by Roger Ebert "When I started making films, sex and humor were considered as very serious matters -- even high treason." Dusan Makavejev is remembering the uproar over his "WR -- Mysteries of the Organism" (1971), a film of sex and comedy that had a mixed reaction: best director at the 1971 Chicago festival, around-the-clock screenings at Cannes, an uproar in New York by followers of Wilhelm Reich, banned in Yugoslavia and at the Venice Film Festival, denounced as pornographic, irresponsible, anti-Soviet, anti-American, anti-cinema.

Movie Answer Man: Space-age brain freeze
Q. I've just read your review for "Sunshine," and I'm confused. You say that according to Isaac Asimov, the human body can survive in the cold vacuum of space for longer than I might think. I was under the impression that, in space, a naked human would initially freeze to death, and then summarily explode. Ali Arikan, Istanbul, Turkey A. Asimov and Sir Arthur C. Clarke, both scientists, explored this question in fiction. And www.damninteresting.com reports: "Though an unprotected human would not long survive in the clutches of outer space, it is remarkable that survival times can be measured in minutes rather than seconds, and that one could endure such an inhospitable environment for almost two minutes without suffering any irreversible damage." In terms of NASA's experience, in a test gone wrong in 1965, a subject in a vacuum remained aware for 14 seconds.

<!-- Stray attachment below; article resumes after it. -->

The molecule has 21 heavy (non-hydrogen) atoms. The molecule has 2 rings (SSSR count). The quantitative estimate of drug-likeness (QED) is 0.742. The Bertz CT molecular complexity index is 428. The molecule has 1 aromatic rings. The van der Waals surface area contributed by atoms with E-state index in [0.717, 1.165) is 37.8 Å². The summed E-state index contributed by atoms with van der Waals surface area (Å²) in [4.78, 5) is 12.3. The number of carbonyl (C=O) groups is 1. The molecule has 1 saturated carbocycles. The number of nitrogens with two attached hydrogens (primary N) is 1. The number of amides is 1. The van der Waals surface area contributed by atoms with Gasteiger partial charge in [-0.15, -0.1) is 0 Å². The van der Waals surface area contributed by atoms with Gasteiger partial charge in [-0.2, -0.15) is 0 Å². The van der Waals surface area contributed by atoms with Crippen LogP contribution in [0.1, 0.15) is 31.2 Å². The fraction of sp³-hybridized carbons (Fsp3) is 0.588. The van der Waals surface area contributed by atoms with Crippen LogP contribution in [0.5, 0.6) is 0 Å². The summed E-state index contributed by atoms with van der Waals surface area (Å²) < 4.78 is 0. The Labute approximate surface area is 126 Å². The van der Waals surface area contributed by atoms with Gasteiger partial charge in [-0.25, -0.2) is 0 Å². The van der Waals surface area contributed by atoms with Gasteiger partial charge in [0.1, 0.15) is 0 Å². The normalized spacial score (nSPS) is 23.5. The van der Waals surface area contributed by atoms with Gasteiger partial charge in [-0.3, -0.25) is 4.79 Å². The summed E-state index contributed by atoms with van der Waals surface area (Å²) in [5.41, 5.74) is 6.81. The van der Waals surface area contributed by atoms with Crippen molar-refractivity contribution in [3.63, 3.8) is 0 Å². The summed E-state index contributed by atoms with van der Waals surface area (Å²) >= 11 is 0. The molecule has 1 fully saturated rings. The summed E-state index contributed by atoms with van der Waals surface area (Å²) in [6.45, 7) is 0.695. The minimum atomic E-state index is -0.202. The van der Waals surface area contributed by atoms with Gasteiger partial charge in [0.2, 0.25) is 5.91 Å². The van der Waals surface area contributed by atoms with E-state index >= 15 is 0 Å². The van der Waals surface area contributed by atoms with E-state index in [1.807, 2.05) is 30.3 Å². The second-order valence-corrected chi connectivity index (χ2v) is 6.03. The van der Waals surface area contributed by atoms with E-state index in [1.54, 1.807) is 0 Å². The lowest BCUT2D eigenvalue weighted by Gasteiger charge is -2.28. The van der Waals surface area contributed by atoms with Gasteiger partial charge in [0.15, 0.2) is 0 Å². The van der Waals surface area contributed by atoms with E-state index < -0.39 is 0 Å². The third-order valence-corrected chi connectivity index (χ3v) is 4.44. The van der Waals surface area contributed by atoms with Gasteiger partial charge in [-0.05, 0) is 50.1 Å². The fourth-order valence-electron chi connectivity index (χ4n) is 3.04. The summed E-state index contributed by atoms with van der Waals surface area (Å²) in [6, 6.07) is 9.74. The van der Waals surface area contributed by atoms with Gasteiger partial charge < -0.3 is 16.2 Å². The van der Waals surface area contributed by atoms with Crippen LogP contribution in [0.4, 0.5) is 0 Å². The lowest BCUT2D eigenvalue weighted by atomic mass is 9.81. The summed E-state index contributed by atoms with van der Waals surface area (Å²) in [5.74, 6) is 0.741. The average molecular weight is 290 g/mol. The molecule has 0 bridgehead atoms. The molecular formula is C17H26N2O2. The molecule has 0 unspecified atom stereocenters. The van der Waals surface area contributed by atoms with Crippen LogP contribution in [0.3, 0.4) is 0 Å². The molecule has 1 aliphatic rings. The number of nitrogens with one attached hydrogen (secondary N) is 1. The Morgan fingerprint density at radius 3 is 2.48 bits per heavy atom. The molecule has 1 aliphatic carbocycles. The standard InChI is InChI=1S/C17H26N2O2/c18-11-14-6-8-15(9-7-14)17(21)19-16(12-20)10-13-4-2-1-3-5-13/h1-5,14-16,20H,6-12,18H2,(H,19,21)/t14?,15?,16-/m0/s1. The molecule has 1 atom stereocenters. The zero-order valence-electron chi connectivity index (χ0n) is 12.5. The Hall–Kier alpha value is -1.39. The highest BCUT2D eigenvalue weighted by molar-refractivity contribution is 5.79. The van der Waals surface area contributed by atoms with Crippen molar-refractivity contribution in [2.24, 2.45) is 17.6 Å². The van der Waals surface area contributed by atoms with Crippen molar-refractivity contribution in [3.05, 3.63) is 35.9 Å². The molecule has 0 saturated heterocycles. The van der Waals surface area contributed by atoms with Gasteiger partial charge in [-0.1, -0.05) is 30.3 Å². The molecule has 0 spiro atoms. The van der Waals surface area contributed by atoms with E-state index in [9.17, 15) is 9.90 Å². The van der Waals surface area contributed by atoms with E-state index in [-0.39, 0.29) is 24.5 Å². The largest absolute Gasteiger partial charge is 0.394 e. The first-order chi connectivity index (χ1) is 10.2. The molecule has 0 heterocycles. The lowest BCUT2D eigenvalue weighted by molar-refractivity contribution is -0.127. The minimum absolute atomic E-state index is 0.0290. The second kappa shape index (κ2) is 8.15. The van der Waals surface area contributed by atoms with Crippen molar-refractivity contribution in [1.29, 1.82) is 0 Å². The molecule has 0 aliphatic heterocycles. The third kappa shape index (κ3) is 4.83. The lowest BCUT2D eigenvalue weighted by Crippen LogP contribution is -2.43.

Commentary: Feedback: Gamers and artists
Many readers have responded to "Games vs. Art: Ebert vs. Barker." Here's a sampling: From: Eric-Jon Waugh, Oakland, CA The thing is, videogames -- like film, novels -- are about establishing a particular perspective of the world. Whereas film and novels explore this perspective through a linear narrative, videogames define the world of the observer through a limited set of laws. The artist's control is in defining the world, the laws that govern it, and thereby -- critically -- the potential consequences of action.

Commentary: Games vs. Art: Ebert vs. Barker
A year or so ago, I rashly wrote that video games could not be art. That inspired a firestorm among gamers, who wrote me countless messages explaining why I was wrong, and urging me to play their favorite games. Of course, I was asking for it. Anything can be art. Even a can of Campbell's soup. What I should have said is that games could not be high art, as I understand it.